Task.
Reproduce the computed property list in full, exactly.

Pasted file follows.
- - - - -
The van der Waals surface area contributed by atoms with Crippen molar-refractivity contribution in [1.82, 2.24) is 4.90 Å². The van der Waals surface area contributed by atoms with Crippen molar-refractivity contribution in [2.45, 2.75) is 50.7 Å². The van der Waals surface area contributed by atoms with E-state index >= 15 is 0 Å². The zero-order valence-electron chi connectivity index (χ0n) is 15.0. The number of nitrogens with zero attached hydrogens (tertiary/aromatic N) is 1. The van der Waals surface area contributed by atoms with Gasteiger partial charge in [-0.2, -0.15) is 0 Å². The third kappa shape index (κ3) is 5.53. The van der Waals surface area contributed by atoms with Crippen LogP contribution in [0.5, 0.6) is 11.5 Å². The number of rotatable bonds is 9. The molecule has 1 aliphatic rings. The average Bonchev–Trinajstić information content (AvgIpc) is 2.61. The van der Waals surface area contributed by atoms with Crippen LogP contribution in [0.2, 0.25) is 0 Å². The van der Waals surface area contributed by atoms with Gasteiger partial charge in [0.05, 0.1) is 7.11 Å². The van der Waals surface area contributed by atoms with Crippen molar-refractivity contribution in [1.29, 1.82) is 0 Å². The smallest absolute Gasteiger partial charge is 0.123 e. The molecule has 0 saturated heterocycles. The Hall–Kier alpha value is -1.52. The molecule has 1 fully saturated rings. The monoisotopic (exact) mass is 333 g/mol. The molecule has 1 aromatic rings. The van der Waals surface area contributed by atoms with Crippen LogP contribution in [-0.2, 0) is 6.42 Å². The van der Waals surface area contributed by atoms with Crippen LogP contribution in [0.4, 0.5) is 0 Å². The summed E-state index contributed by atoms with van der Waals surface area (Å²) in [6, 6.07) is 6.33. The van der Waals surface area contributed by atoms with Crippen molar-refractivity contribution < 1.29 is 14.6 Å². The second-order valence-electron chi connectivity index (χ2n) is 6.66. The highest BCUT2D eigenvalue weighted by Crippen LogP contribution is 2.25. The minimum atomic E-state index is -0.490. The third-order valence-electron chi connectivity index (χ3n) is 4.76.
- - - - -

The van der Waals surface area contributed by atoms with Crippen molar-refractivity contribution in [1.82, 2.24) is 4.90 Å². The van der Waals surface area contributed by atoms with Crippen molar-refractivity contribution in [2.45, 2.75) is 50.7 Å². The van der Waals surface area contributed by atoms with E-state index >= 15 is 0 Å². The zero-order valence-electron chi connectivity index (χ0n) is 15.0. The number of nitrogens with zero attached hydrogens (tertiary/aromatic N) is 1. The van der Waals surface area contributed by atoms with Gasteiger partial charge in [-0.2, -0.15) is 0 Å². The third kappa shape index (κ3) is 5.53. The van der Waals surface area contributed by atoms with Crippen LogP contribution in [0.5, 0.6) is 11.5 Å². The number of rotatable bonds is 9. The molecule has 1 aliphatic rings. The average Bonchev–Trinajstić information content (AvgIpc) is 2.61. The van der Waals surface area contributed by atoms with Crippen LogP contribution in [0.2, 0.25) is 0 Å². The van der Waals surface area contributed by atoms with Gasteiger partial charge in [0.05, 0.1) is 7.11 Å². The van der Waals surface area contributed by atoms with Crippen molar-refractivity contribution in [1.29, 1.82) is 0 Å². The smallest absolute Gasteiger partial charge is 0.123 e. The molecule has 0 saturated heterocycles. The Hall–Kier alpha value is -1.52. The molecule has 1 fully saturated rings. The monoisotopic (exact) mass is 333 g/mol. The molecule has 1 aromatic rings. The van der Waals surface area contributed by atoms with Crippen LogP contribution in [-0.2, 0) is 6.42 Å². The van der Waals surface area contributed by atoms with Crippen LogP contribution in [0.4, 0.5) is 0 Å². The summed E-state index contributed by atoms with van der Waals surface area (Å²) in [6, 6.07) is 6.33. The van der Waals surface area contributed by atoms with Crippen molar-refractivity contribution < 1.29 is 14.6 Å². The second-order valence-electron chi connectivity index (χ2n) is 6.66. The highest BCUT2D eigenvalue weighted by Crippen LogP contribution is 2.25. The minimum atomic E-state index is -0.490. The third-order valence-electron chi connectivity index (χ3n) is 4.76.